Thursday, 9 April 2015
Tuesday, 3 February 2015
Concurrent disorders describes a condition in which a person has both a mental illness and a substance use problem. This term is a general one and refers to a wide range of mental illnesses and addictions. For example, someone with schizophrenia who abuses cannabis has a concurrent disorder, as does an individual who suffers from chronic depression and who is also an alcoholic. Treatment approaches for each case could be quite different. People with concurrent disorders are frequently misidentified, as diagnosis can be more difficult because one disorder can mimic another. Relapse rates for substance use are higher for people with a concurrent mental disorder, as are the chances that symptoms of mental illness will return for those with a concurrent substance use problem. Depending on the setting, prevalence rates for concurrent disorders have been found to range from 20 to 80 percent.2 What is known conclusively, however, is that people with mental illness have much higher rates of addiction than people in the general population. Similarly, individuals with an addiction have much higher rates of mental illness than people in the general population. One large US study found that approximately a third of people with a mental or alcohol disorder had a concurrent disorder, and half of the people with drug problems had a mental disorder. A smaller study in Edmonton, Alberta had similar findings. In this study, almost a third of mentally ill individuals also had a substance use problem, almost a third of those with alcohol dependency also had a psychiatric diagnosis, and among illicit drug users, almost half had a mental illness.3 clients have the best success when both problems are addressed at the same time, in a co-ordinated way. The treatment approach usually depends on the type and severity of the person’s problems. A person might receive psychosocial treatments (individual or group therapy) or biological treatments (medications), or often both.Taken from CAMH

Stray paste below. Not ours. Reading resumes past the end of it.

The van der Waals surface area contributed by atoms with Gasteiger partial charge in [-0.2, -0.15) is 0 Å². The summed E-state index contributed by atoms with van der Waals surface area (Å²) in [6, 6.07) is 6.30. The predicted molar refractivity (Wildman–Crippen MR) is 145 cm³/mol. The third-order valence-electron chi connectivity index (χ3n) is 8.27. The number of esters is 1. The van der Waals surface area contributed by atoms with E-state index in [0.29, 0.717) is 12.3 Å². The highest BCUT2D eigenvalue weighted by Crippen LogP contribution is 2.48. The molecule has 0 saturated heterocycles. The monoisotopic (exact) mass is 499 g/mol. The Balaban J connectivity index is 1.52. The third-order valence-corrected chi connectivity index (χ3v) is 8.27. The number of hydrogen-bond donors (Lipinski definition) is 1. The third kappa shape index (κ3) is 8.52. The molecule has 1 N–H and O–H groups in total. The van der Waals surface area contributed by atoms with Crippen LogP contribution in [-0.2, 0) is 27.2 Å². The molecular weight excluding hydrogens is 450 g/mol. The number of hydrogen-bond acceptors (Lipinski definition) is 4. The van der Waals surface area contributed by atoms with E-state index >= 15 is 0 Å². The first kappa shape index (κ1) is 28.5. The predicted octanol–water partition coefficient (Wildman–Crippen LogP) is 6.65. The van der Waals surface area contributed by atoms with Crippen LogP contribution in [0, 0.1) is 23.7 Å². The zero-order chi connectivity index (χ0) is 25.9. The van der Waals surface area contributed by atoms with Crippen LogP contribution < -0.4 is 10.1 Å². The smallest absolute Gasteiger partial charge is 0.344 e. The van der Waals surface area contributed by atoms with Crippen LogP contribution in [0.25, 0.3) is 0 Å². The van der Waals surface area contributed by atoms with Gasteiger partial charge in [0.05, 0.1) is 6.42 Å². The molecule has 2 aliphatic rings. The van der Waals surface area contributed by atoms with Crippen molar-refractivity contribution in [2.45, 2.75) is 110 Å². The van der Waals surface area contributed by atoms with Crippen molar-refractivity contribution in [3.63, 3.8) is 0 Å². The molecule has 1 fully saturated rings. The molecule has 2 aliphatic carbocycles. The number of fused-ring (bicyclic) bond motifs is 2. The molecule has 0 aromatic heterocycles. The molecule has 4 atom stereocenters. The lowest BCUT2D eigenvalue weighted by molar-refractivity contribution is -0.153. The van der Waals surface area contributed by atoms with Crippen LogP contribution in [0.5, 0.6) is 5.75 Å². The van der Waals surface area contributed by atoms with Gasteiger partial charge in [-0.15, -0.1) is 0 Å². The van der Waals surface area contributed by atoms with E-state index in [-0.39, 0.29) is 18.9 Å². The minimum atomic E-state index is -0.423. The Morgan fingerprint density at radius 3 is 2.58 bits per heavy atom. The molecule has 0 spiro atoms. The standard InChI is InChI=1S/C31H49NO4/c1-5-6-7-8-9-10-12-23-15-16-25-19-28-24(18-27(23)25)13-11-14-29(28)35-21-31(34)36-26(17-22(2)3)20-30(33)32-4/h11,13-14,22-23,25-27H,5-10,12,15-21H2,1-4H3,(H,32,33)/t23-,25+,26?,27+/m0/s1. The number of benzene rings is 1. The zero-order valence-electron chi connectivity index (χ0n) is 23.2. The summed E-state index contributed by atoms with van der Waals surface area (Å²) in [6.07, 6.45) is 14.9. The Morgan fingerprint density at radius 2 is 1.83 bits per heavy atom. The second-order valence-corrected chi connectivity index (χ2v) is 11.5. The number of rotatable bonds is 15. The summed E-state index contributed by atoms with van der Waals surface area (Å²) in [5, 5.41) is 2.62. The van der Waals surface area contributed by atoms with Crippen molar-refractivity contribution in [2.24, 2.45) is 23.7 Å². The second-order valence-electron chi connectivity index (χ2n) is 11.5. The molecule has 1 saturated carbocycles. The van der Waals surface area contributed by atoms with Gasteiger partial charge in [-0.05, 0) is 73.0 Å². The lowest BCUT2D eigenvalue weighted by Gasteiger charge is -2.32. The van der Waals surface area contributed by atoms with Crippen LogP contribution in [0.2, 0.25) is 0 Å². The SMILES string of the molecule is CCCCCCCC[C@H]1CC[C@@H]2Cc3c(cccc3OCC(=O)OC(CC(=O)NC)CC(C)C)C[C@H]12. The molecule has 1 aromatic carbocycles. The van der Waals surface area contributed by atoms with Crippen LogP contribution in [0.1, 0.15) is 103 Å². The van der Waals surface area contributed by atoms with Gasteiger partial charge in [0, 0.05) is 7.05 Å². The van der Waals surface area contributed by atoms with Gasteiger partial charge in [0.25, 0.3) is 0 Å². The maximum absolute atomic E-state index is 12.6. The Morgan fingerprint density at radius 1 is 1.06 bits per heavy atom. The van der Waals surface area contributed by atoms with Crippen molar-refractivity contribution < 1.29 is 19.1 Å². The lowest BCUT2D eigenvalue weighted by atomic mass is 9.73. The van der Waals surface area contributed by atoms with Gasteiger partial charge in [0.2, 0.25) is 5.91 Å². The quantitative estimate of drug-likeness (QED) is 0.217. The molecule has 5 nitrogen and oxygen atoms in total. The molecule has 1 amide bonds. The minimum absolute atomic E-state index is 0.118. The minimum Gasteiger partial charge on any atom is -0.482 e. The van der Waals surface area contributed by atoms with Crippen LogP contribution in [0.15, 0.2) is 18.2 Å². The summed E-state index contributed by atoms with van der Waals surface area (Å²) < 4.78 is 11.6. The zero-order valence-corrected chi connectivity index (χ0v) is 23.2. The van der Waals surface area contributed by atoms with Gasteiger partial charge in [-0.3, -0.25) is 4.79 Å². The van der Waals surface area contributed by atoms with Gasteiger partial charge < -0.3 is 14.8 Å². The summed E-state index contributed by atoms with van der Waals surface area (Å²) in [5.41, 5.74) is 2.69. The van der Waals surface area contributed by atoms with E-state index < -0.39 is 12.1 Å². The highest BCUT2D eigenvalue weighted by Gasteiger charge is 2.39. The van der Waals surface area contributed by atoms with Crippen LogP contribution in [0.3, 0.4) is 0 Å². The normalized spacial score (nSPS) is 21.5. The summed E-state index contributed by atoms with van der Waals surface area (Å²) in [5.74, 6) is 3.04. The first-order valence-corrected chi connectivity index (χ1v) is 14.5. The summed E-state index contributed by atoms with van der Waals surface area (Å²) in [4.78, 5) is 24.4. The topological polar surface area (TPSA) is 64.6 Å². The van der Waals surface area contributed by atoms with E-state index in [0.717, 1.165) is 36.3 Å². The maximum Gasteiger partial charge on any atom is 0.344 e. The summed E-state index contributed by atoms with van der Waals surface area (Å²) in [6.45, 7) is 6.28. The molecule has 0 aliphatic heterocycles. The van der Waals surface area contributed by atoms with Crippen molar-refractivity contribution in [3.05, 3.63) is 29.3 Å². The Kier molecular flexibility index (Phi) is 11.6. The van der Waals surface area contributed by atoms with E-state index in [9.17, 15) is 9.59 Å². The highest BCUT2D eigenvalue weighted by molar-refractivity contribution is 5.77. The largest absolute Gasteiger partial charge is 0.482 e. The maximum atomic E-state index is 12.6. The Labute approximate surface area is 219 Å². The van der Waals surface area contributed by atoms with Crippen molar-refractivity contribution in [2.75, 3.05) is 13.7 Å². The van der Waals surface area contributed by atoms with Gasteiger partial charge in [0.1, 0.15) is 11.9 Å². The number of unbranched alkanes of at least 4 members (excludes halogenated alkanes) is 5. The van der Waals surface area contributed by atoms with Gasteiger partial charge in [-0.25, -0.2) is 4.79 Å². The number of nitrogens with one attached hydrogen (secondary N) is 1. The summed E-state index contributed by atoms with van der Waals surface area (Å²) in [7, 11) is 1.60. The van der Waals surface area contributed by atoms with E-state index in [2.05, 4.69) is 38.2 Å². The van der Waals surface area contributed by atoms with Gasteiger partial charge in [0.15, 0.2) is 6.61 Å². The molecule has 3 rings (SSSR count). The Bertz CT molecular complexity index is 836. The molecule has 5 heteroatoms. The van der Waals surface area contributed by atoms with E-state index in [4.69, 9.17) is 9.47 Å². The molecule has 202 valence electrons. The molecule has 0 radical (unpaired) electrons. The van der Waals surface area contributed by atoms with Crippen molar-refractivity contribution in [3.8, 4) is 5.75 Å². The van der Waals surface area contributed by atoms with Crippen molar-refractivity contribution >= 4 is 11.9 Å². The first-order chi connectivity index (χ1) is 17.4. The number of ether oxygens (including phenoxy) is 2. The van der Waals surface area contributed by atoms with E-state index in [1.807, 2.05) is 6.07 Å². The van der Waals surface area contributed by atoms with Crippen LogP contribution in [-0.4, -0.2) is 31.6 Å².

Friday, 30 January 2015
Sunday, 25 January 2015
Detox off prescription drugs and alcohol
|Jan 25 2015|
Wednesday, 29 October 2014
Thursday, 2 October 2014
Monday, 15 September 2014
Still fiddling with my psych meds. I've tried dropping Seroquel to 75 mg from 100 mg a few times now but my anxiety, irritability, panic were too bad. My dad is ill and quite disabled and I'm trying to help my mom care for him and it's getting very stressful. I've decided I'm going to increase my clonazepam to 0.5mg 3x a day, which is double what I'm on now, but still half of what I was on. I kinda hate to do that because I've been working so dam hard to wean myself off this stuff, but I'm just too stressed. I will drop it again and eventually go off it entirely when things calm down a bit.
Then, with the boosted clonazepam, I plan to drop the seroquel to 50 mg, 25 at noon, 25 mg at night, and see if my nerves are ok that way. Then I will try no seroquel, just clonazepam. If I find I still need a mood stabilizer, I am going to talk to my Dr. about switching over to topimax. It's an anti-seizure drug that also acts as a mood stabilizer, and unlike Seroquel, most people lose weight while on it, not pack on 35 lbs like most people do on seroquel. I'm eating sugar non stop on this drug, as if I wasn't bad enough to begin with.
So, I'm going to play around a bit and hope I don't totally fuck myself up. Wish me luck and please let me know if you have any experience with topimax. Thanks.
Monday, 28 July 2014
as I get older, more things grate on my nerves, I don't know why. I feel like becoming a hermit.